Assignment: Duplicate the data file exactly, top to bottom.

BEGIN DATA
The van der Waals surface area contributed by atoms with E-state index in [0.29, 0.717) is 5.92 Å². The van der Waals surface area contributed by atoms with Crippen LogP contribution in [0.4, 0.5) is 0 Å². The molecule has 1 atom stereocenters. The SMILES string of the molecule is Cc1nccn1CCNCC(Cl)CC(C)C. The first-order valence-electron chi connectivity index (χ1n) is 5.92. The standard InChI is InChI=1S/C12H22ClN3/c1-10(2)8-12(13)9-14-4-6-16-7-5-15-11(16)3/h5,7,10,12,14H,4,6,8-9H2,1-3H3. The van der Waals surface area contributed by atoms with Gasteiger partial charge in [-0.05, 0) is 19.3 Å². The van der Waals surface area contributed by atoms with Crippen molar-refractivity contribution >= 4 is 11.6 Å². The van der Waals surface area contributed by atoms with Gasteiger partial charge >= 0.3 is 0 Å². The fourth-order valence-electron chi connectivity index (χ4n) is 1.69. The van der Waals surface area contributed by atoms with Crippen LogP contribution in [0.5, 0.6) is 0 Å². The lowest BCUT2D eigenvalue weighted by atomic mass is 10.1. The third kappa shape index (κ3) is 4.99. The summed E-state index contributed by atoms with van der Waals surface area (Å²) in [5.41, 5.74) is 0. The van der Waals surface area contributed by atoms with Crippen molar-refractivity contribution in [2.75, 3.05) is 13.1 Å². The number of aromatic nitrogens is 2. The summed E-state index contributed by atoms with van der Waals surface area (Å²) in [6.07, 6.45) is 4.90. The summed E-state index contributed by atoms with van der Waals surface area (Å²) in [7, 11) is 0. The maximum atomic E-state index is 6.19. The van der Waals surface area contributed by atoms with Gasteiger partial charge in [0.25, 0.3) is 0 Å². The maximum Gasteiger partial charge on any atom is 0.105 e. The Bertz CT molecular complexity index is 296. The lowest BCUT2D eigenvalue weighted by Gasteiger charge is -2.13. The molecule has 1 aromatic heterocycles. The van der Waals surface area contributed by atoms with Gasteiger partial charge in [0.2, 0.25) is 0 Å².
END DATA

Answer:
The van der Waals surface area contributed by atoms with E-state index in [0.29, 0.717) is 5.92 Å². The van der Waals surface area contributed by atoms with Crippen LogP contribution in [0.4, 0.5) is 0 Å². The molecule has 1 atom stereocenters. The SMILES string of the molecule is Cc1nccn1CCNCC(Cl)CC(C)C. The first-order valence-electron chi connectivity index (χ1n) is 5.92. The standard InChI is InChI=1S/C12H22ClN3/c1-10(2)8-12(13)9-14-4-6-16-7-5-15-11(16)3/h5,7,10,12,14H,4,6,8-9H2,1-3H3. The van der Waals surface area contributed by atoms with Gasteiger partial charge in [-0.05, 0) is 19.3 Å². The van der Waals surface area contributed by atoms with Crippen molar-refractivity contribution >= 4 is 11.6 Å². The van der Waals surface area contributed by atoms with Gasteiger partial charge >= 0.3 is 0 Å². The fourth-order valence-electron chi connectivity index (χ4n) is 1.69. The van der Waals surface area contributed by atoms with Crippen LogP contribution in [0.5, 0.6) is 0 Å². The lowest BCUT2D eigenvalue weighted by atomic mass is 10.1. The third kappa shape index (κ3) is 4.99. The summed E-state index contributed by atoms with van der Waals surface area (Å²) in [5.41, 5.74) is 0. The van der Waals surface area contributed by atoms with Crippen molar-refractivity contribution in [2.75, 3.05) is 13.1 Å². The number of aromatic nitrogens is 2. The summed E-state index contributed by atoms with van der Waals surface area (Å²) in [6.07, 6.45) is 4.90. The summed E-state index contributed by atoms with van der Waals surface area (Å²) in [7, 11) is 0. The maximum atomic E-state index is 6.19. The van der Waals surface area contributed by atoms with Gasteiger partial charge in [0.25, 0.3) is 0 Å². The maximum Gasteiger partial charge on any atom is 0.105 e. The Bertz CT molecular complexity index is 296. The lowest BCUT2D eigenvalue weighted by Gasteiger charge is -2.13. The molecule has 1 aromatic heterocycles. The van der Waals surface area contributed by atoms with Gasteiger partial charge in [0.2, 0.25) is 0 Å².